If you were to come up with a punchline to a joke about the Monitor, that would probably be it. We’re seen as being global, fair, insightful, and perhaps a bit too earnest. We’re the bran muffin of journalism.

But you know what? We change lives. And I’m going to argue that we change lives precisely because we force open that too-small box that most human beings think they live in.

The Monitor is a peculiar little publication that’s hard for the world to figure out. We’re run by a church, but we’re not only for church members and we’re not about converting people. We’re known as being fair even as the world becomes as polarized as at any time since the newspaper’s founding in 1908.

We have a mission beyond circulation, we want to bridge divides. We’re about kicking down the door of thought everywhere and saying, “You are bigger and more capable than you realize. And we can prove it.”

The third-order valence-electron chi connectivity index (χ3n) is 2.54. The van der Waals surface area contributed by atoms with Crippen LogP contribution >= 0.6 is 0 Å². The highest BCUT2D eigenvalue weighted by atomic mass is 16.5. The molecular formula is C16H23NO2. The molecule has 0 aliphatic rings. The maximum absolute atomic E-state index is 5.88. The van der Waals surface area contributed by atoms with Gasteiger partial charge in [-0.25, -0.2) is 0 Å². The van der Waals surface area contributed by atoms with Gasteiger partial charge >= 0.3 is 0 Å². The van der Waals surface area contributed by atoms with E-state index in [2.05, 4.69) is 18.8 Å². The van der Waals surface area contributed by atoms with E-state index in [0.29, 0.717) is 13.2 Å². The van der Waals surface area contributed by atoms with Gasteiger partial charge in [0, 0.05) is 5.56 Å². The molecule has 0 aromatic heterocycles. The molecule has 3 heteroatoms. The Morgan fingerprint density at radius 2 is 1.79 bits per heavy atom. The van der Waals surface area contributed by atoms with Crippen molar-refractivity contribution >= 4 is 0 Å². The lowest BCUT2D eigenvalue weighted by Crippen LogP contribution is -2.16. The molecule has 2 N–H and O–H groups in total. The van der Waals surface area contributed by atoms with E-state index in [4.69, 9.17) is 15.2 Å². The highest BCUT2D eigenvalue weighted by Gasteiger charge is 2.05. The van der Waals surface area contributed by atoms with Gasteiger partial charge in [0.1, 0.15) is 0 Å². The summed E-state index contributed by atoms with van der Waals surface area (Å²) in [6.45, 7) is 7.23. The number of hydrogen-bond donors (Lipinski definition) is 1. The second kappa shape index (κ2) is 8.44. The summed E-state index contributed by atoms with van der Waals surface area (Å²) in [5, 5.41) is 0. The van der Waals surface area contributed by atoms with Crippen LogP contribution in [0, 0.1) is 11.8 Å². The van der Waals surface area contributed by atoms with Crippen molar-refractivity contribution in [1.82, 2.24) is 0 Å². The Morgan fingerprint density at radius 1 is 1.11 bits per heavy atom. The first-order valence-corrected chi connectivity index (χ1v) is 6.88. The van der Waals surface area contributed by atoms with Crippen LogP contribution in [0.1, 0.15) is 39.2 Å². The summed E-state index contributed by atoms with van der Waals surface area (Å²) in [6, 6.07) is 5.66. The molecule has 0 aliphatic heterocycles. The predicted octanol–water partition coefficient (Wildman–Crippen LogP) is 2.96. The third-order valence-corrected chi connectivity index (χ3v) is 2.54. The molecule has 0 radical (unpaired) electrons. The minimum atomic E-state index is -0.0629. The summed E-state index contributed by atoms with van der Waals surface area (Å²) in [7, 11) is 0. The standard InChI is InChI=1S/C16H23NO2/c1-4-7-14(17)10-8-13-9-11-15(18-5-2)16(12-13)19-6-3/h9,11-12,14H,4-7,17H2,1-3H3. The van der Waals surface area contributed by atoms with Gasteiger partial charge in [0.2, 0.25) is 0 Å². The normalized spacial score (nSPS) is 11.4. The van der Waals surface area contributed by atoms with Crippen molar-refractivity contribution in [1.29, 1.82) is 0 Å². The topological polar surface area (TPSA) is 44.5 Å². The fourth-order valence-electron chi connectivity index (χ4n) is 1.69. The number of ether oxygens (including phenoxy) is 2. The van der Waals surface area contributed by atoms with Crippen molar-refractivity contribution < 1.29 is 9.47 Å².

If you’re looking for bran muffin journalism, you can subscribe to the Monitor for $15. You’ll get the Monitor Weekly magazine, the Monitor Daily email, and unlimited access to CSMonitor.com.

QR Code to Jordan's king visits West Bank: A rare trip seen as message to Israel
Read this article in
https://www.csmonitor.com/World/Middle-East/2017/0807/Jordan-s-king-visits-West-Bank-A-rare-trip-seen-as-message-to-Israel
QR Code to Subscription page
Start your subscription today
https://www.csmonitor.com/subscribe